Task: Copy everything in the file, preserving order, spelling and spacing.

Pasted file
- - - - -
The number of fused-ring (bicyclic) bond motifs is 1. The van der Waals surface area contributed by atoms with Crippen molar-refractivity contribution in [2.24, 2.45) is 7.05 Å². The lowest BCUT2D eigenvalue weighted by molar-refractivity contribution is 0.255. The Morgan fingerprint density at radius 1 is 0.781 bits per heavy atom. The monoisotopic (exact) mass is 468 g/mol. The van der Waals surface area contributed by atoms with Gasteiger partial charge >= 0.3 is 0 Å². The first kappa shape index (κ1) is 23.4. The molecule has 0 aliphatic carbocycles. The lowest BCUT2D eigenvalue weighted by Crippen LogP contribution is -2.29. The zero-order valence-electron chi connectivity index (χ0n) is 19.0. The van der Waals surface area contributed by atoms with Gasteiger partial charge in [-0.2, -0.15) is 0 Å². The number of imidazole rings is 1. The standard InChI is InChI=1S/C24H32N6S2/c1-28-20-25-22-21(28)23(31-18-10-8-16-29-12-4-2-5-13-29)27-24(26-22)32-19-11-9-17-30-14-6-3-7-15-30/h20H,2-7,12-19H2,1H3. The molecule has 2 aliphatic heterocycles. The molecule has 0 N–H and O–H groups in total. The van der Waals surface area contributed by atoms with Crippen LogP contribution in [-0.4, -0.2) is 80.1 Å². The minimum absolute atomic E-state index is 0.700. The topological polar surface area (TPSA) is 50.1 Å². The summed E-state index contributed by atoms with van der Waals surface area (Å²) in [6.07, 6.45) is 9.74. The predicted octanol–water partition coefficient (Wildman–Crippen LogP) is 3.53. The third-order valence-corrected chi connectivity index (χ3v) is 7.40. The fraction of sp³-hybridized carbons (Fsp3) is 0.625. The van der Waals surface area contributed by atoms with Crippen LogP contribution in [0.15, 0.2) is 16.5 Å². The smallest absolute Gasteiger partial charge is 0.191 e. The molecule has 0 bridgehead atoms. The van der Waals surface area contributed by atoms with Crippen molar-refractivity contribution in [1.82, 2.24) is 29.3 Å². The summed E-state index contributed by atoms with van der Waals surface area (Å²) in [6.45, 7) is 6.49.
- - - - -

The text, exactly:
The number of fused-ring (bicyclic) bond motifs is 1. The van der Waals surface area contributed by atoms with Crippen molar-refractivity contribution in [2.24, 2.45) is 7.05 Å². The lowest BCUT2D eigenvalue weighted by molar-refractivity contribution is 0.255. The Morgan fingerprint density at radius 1 is 0.781 bits per heavy atom. The monoisotopic (exact) mass is 468 g/mol. The van der Waals surface area contributed by atoms with Gasteiger partial charge >= 0.3 is 0 Å². The first kappa shape index (κ1) is 23.4. The molecule has 0 aliphatic carbocycles. The lowest BCUT2D eigenvalue weighted by Crippen LogP contribution is -2.29. The zero-order valence-electron chi connectivity index (χ0n) is 19.0. The van der Waals surface area contributed by atoms with Gasteiger partial charge in [-0.2, -0.15) is 0 Å². The number of imidazole rings is 1. The standard InChI is InChI=1S/C24H32N6S2/c1-28-20-25-22-21(28)23(31-18-10-8-16-29-12-4-2-5-13-29)27-24(26-22)32-19-11-9-17-30-14-6-3-7-15-30/h20H,2-7,12-19H2,1H3. The molecule has 2 aliphatic heterocycles. The molecule has 0 N–H and O–H groups in total. The van der Waals surface area contributed by atoms with Crippen LogP contribution in [-0.4, -0.2) is 80.1 Å². The minimum absolute atomic E-state index is 0.700. The topological polar surface area (TPSA) is 50.1 Å². The summed E-state index contributed by atoms with van der Waals surface area (Å²) in [6.07, 6.45) is 9.74. The predicted octanol–water partition coefficient (Wildman–Crippen LogP) is 3.53. The third-order valence-corrected chi connectivity index (χ3v) is 7.40. The fraction of sp³-hybridized carbons (Fsp3) is 0.625. The van der Waals surface area contributed by atoms with Crippen LogP contribution in [0.15, 0.2) is 16.5 Å². The smallest absolute Gasteiger partial charge is 0.191 e. The molecule has 0 bridgehead atoms. The van der Waals surface area contributed by atoms with Crippen molar-refractivity contribution in [1.82, 2.24) is 29.3 Å². The summed E-state index contributed by atoms with van der Waals surface area (Å²) in [6.45, 7) is 6.49.